The Linux OS can be found in many unexpected places in our daily lives.
From GPS navigators to smart phones, countless devices now run the Linux kernel. As a free and open-source solution, Linux offers some advantages compared to Windows. Is this open-source OS relevant for industrial automation? The answer is YES. Today there are many automation controllers or embedded systems that use Linux to provide services. Linux offers a customisable, reliable, and efficient OS solution for automation controllers and embedded systems.
This white paper explores the advantages and disadvantages of using Linux for industrial automation, and how to overcome common challenges in implementing Linux.
From x86 to Embedded Systems
Computer technology has advanced exponentially since 1980. Over the past thirty years, the x86 processor architecture paired with a proprietary IBM OS/2 or Windows operating system has emerged as the dominant platform for mainstream PCs. This is an appropriate solution for the consumer and general market, but power users and system administrators needed a reliable operating system to provide consistent non-stop services to end users. Linux emerged as an attractive solution for server operating systems.
About 15 years ago, smaller and more portable computing devices began to appear on the market for more specialised use. Once again, Linux appeared as the most attractive solution for unique and demanding applications. Linux is now a popular OS solution for applications that are poorly served by conventional x86 systems. Because Linux is open-source, has low CPU requirements, and is memory-efficient, it is a very useful solution for this type of application. Many people interact with Linux systems every day, often without even realising it. These systems include distributed computing clusters that deliver supercomputer-level performance on a budget, kiosk devices such as ATMs and vending machines, and industrial automation controllers.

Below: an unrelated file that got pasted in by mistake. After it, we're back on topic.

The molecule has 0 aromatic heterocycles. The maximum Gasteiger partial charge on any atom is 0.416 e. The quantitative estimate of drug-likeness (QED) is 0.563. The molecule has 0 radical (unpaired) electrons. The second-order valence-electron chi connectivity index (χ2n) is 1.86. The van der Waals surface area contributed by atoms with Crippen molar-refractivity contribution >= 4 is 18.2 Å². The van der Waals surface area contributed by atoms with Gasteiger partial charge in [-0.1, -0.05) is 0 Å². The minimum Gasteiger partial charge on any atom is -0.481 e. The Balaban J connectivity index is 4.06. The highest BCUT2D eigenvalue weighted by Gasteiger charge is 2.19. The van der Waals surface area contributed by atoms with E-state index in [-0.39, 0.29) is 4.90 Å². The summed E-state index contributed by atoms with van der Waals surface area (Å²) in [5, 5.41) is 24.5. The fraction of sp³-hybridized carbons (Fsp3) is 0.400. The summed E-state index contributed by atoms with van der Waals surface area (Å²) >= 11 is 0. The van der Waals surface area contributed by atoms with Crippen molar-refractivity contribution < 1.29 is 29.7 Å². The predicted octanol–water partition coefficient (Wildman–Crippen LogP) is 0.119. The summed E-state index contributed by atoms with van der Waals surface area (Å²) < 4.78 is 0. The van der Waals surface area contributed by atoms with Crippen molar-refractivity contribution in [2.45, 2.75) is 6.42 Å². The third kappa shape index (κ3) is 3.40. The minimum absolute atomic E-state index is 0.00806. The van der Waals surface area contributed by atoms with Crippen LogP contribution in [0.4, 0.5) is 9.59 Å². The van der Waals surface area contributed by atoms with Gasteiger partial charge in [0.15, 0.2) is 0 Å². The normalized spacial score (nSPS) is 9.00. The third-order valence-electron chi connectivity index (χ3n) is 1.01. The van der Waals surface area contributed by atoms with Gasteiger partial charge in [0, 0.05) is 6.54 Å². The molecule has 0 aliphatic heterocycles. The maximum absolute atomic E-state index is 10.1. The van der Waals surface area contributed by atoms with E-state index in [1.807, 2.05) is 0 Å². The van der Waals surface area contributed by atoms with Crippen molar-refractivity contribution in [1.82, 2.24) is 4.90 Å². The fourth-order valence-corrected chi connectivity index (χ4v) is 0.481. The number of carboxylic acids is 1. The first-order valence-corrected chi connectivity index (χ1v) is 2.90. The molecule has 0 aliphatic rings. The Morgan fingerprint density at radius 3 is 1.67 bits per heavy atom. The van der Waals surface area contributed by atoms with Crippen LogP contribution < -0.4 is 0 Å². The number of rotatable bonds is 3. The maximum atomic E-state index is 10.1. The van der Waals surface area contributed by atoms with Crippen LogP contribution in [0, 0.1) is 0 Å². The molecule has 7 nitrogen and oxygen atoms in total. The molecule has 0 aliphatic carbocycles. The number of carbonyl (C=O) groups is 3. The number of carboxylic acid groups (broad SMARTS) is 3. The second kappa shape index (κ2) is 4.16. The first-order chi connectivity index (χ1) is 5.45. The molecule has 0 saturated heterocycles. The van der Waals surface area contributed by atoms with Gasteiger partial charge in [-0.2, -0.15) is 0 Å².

Advantages of Linux
Open Source: The collaborative, open source nature of Linux is a central part of its developer culture. More practically, open source is also an attractive feature for licensors and users. Open source software is free, and can be adapted by the end-user for their specific needs. In addition, you can take advantage of any existing solutions relevant to your application that the open-source community has already produced.
Security: Microsoft Windows faces constant security threats from viruses, malware, and hackers. In order to remain secure from newly discovered security vulnerabilities, Windows users must keep their systems current with Microsoft’s latest patch files. The Linux OS is far more secure and faces much fewer threats. With Linux, system administrators can spare themselves the headaches of worrying about update downtimes and security vulnerabilities.
Stability and Reliability: Linux solutions offer exceptional stability and reliability. It is possible to update parts of a Linux system without restarting the entire system. All services running on a Linux platform are independent. If one service stops, it will not damage the other services. With Linux, the entire system has higher productivity and uptime
Cost-effectiveness: Linux’s cost advantages go beyond the price tag. Free Linux OS licenses for all your systems certainly provides substantial cost savings, but there are additional advantages. The increased stability and security of Linux systems reduces the workload and saves labor costs. In addition, there is an enthusiastic and passionate Internet community of Linux power users available as a rich resource.
Why Linux is Popular for Embedded Systems
Linux is commonly used in smart phones, GPS navigation devices, network switches, DVD players, and MP3 players. Linux’s open source code gives developers the flexibility to downsize the operating system to fit their target platform, or adapt it to better fulfill the specific requirements of their application.
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